For Legislature, discussion on autonomous vehicles just down the road

July 27, 2017

Northern New Mexico may be known for its low riders. But is it ready for driverless cars?

As the world’s biggest automobile manufacturers and tech companies invest in developing autonomous vehicles that can navigate without a human steering a wheel or pressing a pedal, some state officials are calling on lawmakers to put in place policies to address technologies they say could radically change transportation.

Nineteen states have passed laws regulating autonomous vehicles, and governors in three more states have set out policies through executive order. But New Mexico does not have any rules for such machines, leaving companies that might hope to put autonomous vehicles on the road in New Mexico with a host of tricky questions.

How do you insure such a vehicle and register it, for example?

Department of Transportation Secretary Tom Church said the governor has tasked him with developing policies on automated vehicles that legislators can take up during the coming lawmaking session early next year.

“By the time the industry hits us, even if we can participate in some of the test, we’ll have laws in place,” Church told reporters after a legislative hearing Tuesday afternoon at the Capitol.

During the hearing, Charles Remkes, manager of the department’s intelligent transportation systems program, depicted an industry that poses a range of regulatory questions while also offering the prospect of improving the flow and safety of traffic and the efficiency of transporting goods.

The federal government is responsible for regulating safety standards. But it is still up to states to decide how to register autonomous vehicles, inspect the machines and license drivers — if at all.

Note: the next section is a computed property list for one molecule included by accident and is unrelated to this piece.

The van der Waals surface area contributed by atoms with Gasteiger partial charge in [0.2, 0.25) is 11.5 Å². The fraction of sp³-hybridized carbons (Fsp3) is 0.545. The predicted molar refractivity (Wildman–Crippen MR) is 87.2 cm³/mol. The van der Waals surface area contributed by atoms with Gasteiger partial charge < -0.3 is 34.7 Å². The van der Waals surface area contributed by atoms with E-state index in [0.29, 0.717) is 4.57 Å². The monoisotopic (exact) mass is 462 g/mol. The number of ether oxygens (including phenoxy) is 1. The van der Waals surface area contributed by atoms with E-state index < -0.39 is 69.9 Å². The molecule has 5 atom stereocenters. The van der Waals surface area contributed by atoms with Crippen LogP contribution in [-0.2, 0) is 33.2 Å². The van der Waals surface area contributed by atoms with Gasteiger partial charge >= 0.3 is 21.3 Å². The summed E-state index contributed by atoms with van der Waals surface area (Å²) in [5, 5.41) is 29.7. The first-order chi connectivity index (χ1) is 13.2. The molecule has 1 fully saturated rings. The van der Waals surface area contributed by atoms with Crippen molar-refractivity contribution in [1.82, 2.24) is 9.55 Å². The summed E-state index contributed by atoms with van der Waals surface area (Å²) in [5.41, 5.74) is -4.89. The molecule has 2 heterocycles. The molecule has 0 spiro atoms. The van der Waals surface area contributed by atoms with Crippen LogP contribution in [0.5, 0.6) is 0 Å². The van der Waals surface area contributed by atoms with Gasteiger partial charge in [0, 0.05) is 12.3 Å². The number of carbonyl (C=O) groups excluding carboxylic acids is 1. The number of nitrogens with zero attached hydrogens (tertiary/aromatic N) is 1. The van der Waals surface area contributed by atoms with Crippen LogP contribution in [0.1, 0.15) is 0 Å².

“In a lot of ways, we’re just now starting a conversation,” Remkes said.

Boosters see the industry not only as a force that New Mexico might eventually have to grapple with as technology changes and major auto companies from Ford to Nissan to Subaru invest in driverless vehicles. They also see the new technology as an opportunity for economic development.

“There’s a lot of activity going on and New Mexico is not part of it,” said Sen. James White, R-Albuquerque, who testified Tuesday about what he sees as a need for the state to prepare for driverless technology.

Earlier this year, the U.S. Department of Transportation designated 10 proving grounds for testing autonomous vehicles, including several major roads in Texas’ biggest cities as well as a port of entry in El Paso. Meanwhile, Google has launched an autonomous car program in Phoenix.

Albuquerque Mayor Richard Berry issued a directive earlier this month calling on the municipal government in New Mexico’s largest city to support testing as well as pilot programs for self-driving vehicles. A firm in that city, TriLumina, is also working on technologies for the automated vehicle industry. But the policy still requires preapproval for any trips on public roads.

Changes in vehicle technology are coming, though, officials insisted.

Church said a test of what is known as connected vehicle technology may roll through New Mexico on Interstate 10 in the next few months. Such technology allows vehicles to communicate electronically with one another to improve navigation and operation.

Still, the very idea of self-driving cars gave some legislators pause.

“When,” Sen. John Arthur Smith, D-Deming, asked no one in particular, “does mankind’s brain become obsolete?”

Contact Andrew Oxford at 505-986-3093 or aoxford@sfnewmexican.com. Follow him on Twitter @andrewboxford.